Page 1329 - Week 04 - Tuesday, 5 April 2011

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MR CORBELL: There is nothing unexceptional about contraband occurring in the prison environment—nothing unexceptional at all. The only thing that is exceptional is the naive belief of those opposite that it is an unusual occurrence.

The fact is that drugs get into prisons. They get into prisons in New South Wales; they get into prisons in Queensland; they get into prisons in South Australia; they get into prisons in Victoria; they get into prisons in Tasmania; they get into prisons in the Northern Territory; and they get into prisons in Western Australia. Shock, horror, Mr Speaker: they get into prisons here in the ACT.

Members interjecting—

MR SPEAKER: Mr Corbell, one moment, thank you. Stop the clocks. I simply want to remind members that the minister’s answer is not an opportunity to give a running commentary. I have asked members to stop interjecting. I expect to be able to hear the minister’s answer. Minister Corbell.

MR CORBELL: My understanding of what the Burnet report has said is that supply reduction will not, in and of itself, deal with the issue of contraband in prison. Well, shock, horror, Mr Speaker: supply reduction strategies by the Australian Federal Police do not prevent all drugs from entering Australia. That is the context in which we are having this discussion, and it is the extraordinary naivete of those opposite, who are prepared to assert that drugs can be eliminated from the prison environment, that should be held to account in this debate. They are the ones who should be held to account in this debate, because they are the ones asserting a myth, asserting an untruth—that there can be no drugs in a prison environment when it has been proven otherwise everywhere else in the developed world.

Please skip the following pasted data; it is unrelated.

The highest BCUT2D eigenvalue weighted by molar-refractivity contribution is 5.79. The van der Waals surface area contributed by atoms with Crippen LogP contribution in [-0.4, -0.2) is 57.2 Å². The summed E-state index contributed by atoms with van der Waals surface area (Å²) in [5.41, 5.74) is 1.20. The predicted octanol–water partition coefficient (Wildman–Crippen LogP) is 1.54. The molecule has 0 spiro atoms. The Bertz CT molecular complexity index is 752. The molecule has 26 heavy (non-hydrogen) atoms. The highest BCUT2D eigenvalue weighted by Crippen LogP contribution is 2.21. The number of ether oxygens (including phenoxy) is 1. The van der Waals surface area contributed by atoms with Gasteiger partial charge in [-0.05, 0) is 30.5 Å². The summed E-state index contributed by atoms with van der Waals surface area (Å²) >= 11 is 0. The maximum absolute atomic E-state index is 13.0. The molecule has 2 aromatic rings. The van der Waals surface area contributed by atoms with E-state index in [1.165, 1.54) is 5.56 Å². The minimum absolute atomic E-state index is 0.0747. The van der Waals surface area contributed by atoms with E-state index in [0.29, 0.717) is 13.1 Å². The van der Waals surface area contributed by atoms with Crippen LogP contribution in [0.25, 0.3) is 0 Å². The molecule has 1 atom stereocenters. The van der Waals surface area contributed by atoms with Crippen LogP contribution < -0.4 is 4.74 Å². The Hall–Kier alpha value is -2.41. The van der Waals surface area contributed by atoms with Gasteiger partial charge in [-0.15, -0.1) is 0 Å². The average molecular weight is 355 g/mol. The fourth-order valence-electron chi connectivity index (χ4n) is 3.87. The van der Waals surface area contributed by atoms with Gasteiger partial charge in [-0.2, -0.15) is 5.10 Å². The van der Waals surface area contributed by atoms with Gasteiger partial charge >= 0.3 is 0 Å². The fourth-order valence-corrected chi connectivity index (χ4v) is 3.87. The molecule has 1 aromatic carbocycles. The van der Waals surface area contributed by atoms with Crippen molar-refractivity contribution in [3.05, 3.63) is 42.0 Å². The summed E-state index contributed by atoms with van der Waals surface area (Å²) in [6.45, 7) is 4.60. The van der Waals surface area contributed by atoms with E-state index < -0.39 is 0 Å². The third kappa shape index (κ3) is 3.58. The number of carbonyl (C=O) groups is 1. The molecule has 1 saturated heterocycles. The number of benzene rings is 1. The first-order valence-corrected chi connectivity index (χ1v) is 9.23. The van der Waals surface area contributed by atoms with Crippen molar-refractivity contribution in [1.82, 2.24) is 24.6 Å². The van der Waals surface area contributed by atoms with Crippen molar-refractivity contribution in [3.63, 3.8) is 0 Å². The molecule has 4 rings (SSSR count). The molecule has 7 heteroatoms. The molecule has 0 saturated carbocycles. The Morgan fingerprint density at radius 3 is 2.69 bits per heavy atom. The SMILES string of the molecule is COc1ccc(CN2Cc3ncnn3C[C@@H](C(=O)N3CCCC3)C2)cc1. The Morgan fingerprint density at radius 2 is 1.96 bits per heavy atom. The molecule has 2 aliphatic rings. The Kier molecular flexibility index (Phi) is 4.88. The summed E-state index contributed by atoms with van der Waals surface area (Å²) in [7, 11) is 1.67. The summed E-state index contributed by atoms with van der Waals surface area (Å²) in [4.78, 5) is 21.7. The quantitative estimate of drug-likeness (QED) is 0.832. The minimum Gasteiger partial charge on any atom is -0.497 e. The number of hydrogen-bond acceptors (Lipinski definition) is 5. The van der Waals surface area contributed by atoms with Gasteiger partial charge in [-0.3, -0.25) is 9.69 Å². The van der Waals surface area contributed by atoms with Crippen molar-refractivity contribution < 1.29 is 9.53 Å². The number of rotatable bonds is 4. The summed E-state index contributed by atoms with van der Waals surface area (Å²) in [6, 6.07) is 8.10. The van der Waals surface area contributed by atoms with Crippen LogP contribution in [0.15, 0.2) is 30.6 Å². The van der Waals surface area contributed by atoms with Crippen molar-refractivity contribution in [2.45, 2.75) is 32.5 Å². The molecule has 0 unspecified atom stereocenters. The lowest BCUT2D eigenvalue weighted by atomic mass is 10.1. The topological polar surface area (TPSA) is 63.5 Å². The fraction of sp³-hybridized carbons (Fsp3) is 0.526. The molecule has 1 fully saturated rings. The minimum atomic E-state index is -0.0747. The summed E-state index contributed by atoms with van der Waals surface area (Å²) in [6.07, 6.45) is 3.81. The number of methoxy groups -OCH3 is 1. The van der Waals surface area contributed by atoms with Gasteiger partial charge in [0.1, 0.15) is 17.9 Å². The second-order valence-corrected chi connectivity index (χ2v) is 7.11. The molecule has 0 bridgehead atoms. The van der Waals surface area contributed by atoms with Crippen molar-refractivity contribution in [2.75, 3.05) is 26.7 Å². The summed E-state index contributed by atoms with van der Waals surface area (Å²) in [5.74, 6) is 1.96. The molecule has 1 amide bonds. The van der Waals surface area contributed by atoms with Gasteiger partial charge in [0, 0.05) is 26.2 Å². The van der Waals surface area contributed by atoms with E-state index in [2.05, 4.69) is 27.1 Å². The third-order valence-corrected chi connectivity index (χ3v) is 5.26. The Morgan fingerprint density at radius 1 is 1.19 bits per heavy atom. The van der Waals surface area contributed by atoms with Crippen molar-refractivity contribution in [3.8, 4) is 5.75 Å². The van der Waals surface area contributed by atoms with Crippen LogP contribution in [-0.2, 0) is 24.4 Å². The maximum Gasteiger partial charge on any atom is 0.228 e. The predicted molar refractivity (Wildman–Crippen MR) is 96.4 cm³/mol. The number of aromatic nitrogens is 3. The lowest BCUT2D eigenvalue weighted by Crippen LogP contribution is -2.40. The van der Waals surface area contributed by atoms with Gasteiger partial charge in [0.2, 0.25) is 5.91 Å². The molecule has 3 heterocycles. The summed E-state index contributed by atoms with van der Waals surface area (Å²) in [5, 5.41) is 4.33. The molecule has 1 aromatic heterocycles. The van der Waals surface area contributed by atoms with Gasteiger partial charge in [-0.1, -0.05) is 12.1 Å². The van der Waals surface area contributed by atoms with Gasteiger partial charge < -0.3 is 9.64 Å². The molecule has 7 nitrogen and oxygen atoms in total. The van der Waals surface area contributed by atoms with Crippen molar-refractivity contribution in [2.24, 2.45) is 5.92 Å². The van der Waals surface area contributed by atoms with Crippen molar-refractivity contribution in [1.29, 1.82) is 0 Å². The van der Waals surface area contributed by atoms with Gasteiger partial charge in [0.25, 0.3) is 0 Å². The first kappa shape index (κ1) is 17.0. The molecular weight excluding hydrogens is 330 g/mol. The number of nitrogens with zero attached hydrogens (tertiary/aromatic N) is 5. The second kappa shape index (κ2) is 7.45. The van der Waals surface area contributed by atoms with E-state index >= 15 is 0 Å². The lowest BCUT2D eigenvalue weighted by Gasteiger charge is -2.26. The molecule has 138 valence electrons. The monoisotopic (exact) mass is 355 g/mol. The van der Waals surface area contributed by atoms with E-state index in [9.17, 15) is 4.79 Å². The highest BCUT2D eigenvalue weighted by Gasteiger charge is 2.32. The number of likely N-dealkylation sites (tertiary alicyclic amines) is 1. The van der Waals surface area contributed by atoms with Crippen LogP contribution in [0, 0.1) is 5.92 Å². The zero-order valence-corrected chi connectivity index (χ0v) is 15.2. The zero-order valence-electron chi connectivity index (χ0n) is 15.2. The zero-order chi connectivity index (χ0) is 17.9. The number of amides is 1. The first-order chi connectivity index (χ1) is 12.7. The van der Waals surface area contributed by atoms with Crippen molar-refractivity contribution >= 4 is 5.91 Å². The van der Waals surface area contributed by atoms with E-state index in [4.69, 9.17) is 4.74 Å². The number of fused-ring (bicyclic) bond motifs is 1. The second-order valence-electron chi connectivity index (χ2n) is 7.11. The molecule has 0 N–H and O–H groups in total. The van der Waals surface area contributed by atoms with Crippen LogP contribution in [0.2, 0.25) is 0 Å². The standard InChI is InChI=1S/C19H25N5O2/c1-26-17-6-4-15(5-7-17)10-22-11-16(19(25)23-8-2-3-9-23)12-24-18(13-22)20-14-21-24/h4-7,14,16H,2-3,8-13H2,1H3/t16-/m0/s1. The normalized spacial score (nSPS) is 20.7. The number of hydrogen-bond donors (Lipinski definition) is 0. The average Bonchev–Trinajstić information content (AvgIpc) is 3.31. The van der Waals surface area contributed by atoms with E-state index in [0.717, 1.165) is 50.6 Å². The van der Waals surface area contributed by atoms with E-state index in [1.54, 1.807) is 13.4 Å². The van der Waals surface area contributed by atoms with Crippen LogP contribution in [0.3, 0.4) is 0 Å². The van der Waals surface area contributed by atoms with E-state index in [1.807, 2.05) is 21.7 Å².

Mr Seselja: On a point of order, Mr Speaker, as entertaining as this is, the question was very specific and I ask you to ask the minister to come back to why the policies currently in place are ineffective in reducing the amount of drugs entering the jail. He can go on all he likes about what the opposition might have to say, but the question was very specific, about the policies which are ineffective.

MR SPEAKER: Minister, you still have a minute and a half to deal with the question. Just focus on the question.

MR CORBELL: I am focusing on the question. We have a range of supply reduction strategies in place. But the question is: why don’t those work? What I am saying is that no supply reduction strategy will be 100 per cent successful. The only ones who seem to believe it will are those opposite. The question must be asked: why do they persist in asserting this naive and misleading position that supply reduction will achieve a drug-free prison when it has not been proven to be the case in any prison in Australia or any prison internationally?

MR SPEAKER: Supplementary, Mr Doszpot.

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